For city driving, both wheelbases handle nearly the same. The turning radius isn’t quite as good in the 170” vs 144” Sprinter, so you have to be a little more careful with U-Turns. Parallel parking is also a bit more challenging.
If you choose to go with a 170″ extended wheelbase Sprinter, keep in mind that this adds an additional 1.5 feet to the van, making it more difficult to park in normal parking spaces and navigate in busy areas. If you plan on stealth camping, a 170″ ext will likely draw more attention as it is more obvious it’s a camper.
Bottom Line: This comes down to how much time you plan to be in cities vs rural areas. If you live in busy city and frequently park in busy areas, the 144″ will be easier to drive. If you are like me and you try to avoid big cities, then the 170″ wheelbase shouldn’t be an issue.
Let’s be honest. Neither Sprinter wheelbase is going to be as off-road friendly as a Jeep or lifted pickup truck. However, either Sprinter Van wheelbase with the 4×4 option is going to be a surprisingly capable vehicle, with the 144″ having an obvious advantage. The 170″ while not quite as nimble is still a beast, and the 170″ extended Sprinter would be the clear loser in terms of off-road capability.
The first benefit of the 144″ Sprinter for off-road driving is the turning radius. If you find yourself in a pickle and need to turn around, you’ll have an easier time in the 144″ vs the 170″ Sprinter. A 144″ can also handle steep switchbacks more easily. The second advantage is the 144″ wheelbase is more nimble. Because of the shorter wheelbase, you’ll be less likely to scrape the bottom if the terrain gets unexpectedly gnarly.
Does that mean that you can’t off-road in the 170″ wheelbase? Absolutely not! We’ve literally explored thousands of miles of dirt roads in my 4×4 170″ Sprinter, and I’m not just talking gravel fire roads. We’ve driven our 170″ Sprinter over Cinnamon Pass and Stony Pass in Colorado where the only other vehicles we saw were Jeeps and ATVs. Now I’m not saying I’d recommend taking your Sprinter on these roads unless you are a very confident off-road driver, but I’m sharing to prove that with the right driving skills either wheelbase is capable of exploring and getting far off the grid.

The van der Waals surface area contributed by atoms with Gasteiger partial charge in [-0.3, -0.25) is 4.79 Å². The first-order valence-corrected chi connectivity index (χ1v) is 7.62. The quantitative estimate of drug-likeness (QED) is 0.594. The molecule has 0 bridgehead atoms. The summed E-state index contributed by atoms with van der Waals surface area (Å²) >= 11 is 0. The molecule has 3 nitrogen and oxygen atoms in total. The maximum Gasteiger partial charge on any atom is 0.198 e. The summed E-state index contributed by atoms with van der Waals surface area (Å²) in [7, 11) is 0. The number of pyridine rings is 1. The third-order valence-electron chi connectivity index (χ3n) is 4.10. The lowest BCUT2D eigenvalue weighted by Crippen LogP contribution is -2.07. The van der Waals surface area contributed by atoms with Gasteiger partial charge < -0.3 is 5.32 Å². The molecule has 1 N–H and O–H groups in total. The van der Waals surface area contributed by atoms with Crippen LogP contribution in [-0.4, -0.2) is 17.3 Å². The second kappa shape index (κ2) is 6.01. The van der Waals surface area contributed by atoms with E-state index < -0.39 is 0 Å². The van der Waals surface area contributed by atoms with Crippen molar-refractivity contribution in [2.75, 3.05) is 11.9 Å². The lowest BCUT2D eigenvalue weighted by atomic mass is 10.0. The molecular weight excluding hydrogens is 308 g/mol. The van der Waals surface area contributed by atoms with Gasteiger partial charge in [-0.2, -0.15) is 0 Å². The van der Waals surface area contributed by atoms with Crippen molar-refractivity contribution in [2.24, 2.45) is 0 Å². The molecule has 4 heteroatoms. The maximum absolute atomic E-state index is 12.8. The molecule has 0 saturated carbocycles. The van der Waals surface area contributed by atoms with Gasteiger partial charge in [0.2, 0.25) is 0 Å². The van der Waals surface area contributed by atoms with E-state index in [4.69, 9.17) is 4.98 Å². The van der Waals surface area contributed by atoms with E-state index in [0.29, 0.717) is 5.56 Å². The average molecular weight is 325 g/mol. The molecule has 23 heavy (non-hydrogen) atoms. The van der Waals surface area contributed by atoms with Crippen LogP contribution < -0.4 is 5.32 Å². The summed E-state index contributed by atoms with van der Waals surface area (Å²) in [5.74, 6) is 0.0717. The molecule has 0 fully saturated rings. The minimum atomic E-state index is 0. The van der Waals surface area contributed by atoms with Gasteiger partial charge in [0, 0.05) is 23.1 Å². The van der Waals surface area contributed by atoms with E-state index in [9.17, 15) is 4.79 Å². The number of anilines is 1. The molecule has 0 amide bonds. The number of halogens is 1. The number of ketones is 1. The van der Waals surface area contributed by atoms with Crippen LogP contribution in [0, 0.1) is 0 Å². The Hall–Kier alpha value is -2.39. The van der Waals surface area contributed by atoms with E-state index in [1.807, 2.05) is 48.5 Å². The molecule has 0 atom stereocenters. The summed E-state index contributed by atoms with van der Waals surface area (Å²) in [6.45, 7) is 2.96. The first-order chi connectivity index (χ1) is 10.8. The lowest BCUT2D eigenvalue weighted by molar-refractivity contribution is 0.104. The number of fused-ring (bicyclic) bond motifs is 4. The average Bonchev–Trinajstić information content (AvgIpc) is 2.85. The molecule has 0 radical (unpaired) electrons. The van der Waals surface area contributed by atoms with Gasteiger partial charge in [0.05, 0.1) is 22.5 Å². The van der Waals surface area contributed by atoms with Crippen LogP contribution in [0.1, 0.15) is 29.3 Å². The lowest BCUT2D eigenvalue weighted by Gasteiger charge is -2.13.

There’s only been one time where we ran into an issue with our 170″ Sprinter and that was driving over Ophir Pass in Colorado. We encountered a section where that been a recent shale slide and there were deep ruts in the road. We tried to drive through them and couldn’t get up and over the ruts. The road was too narrow to turn around, so we ended up having to back down the road several miles with a steep drop off on one side of the van. I’m not sure if a 144″ would have made it either, but a 144″ may have been able to turn around sooner.
I’ll briefly mention that quality of your conversion also makes a difference in the off-road capability of your Sprinter Van. Using durable materials that can withstand the vibrations of dirt roads and having a low center of gravity will enhance your vehicle’s off road performance. A well built 170″ Sprinter Van will be more off-road capable than a poorly built 144″ Sprinter Van. Upgraded suspension, which we have on our van, also makes a huge difference.
Bottom Line: If you know you want to rally your Sprinter to its limits, you’ll have more wiggle room with the 144”. But the 170” wheelbase with upgraded suspension and a solid interior will still take you far far away from civilization.
If you’re comparing empty vehicles, the 144″ will slightly outperform the 170″. However, once you load them up with weight and hang a bunch of stuff on the outside, your gas efficiency in either wheelbase will be affected.
In my first Sprinter Van, I had a beefy roof rack, a ladder on the side, and an big Aluminess bumper with a spare tire and box on the back. That van was also built with really heavy materials, such as tile, reclaimed barnwood etc. In that van I was averaging 12-14 mpg.